'Nothing's going to the tax man and our accommodation is paid' - Why these Irish teachers are heading to Dubai
Tax-free incentives in the United Arab Emirates are proving very lucrative
With salaries and job opportunities falling here, hundreds of qualified teachers are foregoing Irish classrooms to take up attractive tax-free opportunities in schools across the Middle East.
Next month some 50 Irish teachers will be flying out to take up positions with primary and post-primary schools in the United Arab Emirates (UAE), including Abu Dhabi and Dubai.
A sense of adventure is the attraction for some, with others viewing the opportunity as a chance to build up savings towards a house back home - something many said they felt was nigh impossible to do on current Irish teachers' salaries.
"As a couple, my husband and myself have been working 11 years as teachers and in all that time we've barely been able to save towards our future," said Myra Reddington (33), who is heading to Dubai from Mayo in five weeks.
"We're actually going to be paid a little bit less than what we're earning here but with nothing going to the tax man and our accommodation paid for, between us we'll be coming out almost €2,000 ahead each month."
Seeking adventure, newly qualified teacher Katie Fortune (23) said she could not wait to "get out of damp Ireland and get some sun in Abu Dhabi".
Less than a month after completing her Masters, the Wexford native is heading to the UAE capital with three of her friends. "This is a great way of seeing a different part of the world and save money at the same time," she said.
Among the two dozen or so teachers that met up this week in Dublin ahead of the move to Abu Dhabi, Donegal-based Julianne Murphy (27) offered a different perspective on why she was leaving Ireland.
"When I qualified four years ago, I got a school near to where I grew up. At first I was delighted, especially when I saw where many of my friends ended up," she said. "But after awhile I grew really jealous of them because they got to experience somewhere new. I'm at the stage now where I don't even go out in Donegal because I'm so fed up.
"That's why I decided to go abroad, to just get a taste of something new."
At a time of rising enrolments in both primary and second-level schools, driving up demand for staff, it may seem strange that teachers are looking abroad.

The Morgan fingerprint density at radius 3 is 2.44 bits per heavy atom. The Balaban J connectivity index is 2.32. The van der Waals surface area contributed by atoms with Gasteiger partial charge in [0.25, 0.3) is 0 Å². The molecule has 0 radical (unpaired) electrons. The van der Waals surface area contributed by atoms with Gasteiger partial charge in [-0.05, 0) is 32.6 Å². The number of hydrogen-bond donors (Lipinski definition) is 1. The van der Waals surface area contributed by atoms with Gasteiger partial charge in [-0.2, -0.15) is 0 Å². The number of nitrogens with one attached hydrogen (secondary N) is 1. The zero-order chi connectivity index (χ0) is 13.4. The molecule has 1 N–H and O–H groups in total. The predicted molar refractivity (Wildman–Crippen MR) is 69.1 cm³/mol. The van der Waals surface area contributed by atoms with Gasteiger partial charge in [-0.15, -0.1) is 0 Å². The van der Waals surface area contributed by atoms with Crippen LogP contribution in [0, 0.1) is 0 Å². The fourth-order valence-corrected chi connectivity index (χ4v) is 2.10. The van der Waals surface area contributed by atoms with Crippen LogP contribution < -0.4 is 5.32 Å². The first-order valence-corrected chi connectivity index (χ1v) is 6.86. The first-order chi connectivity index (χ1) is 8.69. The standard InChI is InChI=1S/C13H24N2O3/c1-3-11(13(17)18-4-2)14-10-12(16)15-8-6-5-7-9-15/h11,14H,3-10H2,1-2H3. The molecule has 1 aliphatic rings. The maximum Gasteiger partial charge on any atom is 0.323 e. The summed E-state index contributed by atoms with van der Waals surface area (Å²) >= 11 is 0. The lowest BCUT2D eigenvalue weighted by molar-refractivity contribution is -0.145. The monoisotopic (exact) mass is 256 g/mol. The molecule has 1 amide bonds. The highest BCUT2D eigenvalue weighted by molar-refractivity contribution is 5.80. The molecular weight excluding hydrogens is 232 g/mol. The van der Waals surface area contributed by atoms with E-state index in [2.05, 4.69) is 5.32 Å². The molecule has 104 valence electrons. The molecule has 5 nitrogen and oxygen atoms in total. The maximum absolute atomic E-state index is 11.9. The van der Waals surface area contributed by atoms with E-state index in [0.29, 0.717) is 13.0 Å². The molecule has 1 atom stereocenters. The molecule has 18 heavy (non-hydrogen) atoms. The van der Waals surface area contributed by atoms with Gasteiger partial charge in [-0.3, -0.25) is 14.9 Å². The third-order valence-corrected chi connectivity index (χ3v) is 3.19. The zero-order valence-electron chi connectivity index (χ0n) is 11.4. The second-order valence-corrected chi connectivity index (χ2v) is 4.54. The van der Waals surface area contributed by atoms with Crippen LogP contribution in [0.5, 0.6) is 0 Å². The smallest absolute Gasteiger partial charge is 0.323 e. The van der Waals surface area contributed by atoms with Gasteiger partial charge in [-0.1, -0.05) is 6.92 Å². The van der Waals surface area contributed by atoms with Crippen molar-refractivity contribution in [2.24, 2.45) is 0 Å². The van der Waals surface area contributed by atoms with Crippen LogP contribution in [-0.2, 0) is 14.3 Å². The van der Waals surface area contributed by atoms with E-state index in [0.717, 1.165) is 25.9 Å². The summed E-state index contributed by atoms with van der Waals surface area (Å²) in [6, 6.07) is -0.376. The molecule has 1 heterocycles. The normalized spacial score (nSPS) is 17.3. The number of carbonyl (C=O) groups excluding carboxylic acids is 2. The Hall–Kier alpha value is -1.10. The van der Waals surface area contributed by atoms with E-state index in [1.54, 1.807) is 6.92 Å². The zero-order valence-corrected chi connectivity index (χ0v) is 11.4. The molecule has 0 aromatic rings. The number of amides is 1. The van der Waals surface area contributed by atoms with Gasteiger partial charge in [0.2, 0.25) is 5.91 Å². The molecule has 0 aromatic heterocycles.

Myra said, however, that she was earning less now than she was seven years ago following a one-year career break in Australia.
"Here you can have two people doing the same job in a school on very different pay scales. Over there, that isn't the case - the school I'm heading to, for example, very much goes out of its way to reward staff who perform well, offering incentives and bonuses."
"For us, this is an investment in our future," said Ronan Murphy (35), who is leaving Cavan to head to Abu Dhabi alongside his wife and three children.
"We're excited to take up a new challenge after 14 years teaching in Ireland. Financially it's a sound investment, and it's a chance for our children to experience a different culture."
Peter Mullan of the Irish National Teachers Organisation (INTO) said he was not surprised that Ireland would be losing nearly 50 teachers in a month's time.
"I'd say that's just the tip of the iceberg; remember that's just with the one agency (Teach and Explore), there's several more out there too offering to help Irish teachers to find work abroad.
"Due to the pay cuts imposed on new teachers, and the fact that, particularly at second level, there are a lot of people who can't get full hours here, it's no surprise that we've hundreds of teachers looking to take advantage of more attractive pay packages in other countries."
Mr Mullan said that there was an ongoing frustration among teachers at the difficulty in getting a permanent job, with up to half of teachers under 35 employed working only a handful of hours every week.
Starting salaries can vary but on average many newly qualified teachers in permanent positions in Ireland will earn less than €29,000 annually.
Mr Mullan pointed out that teachers working in Ireland often faced high rents and large transport costs.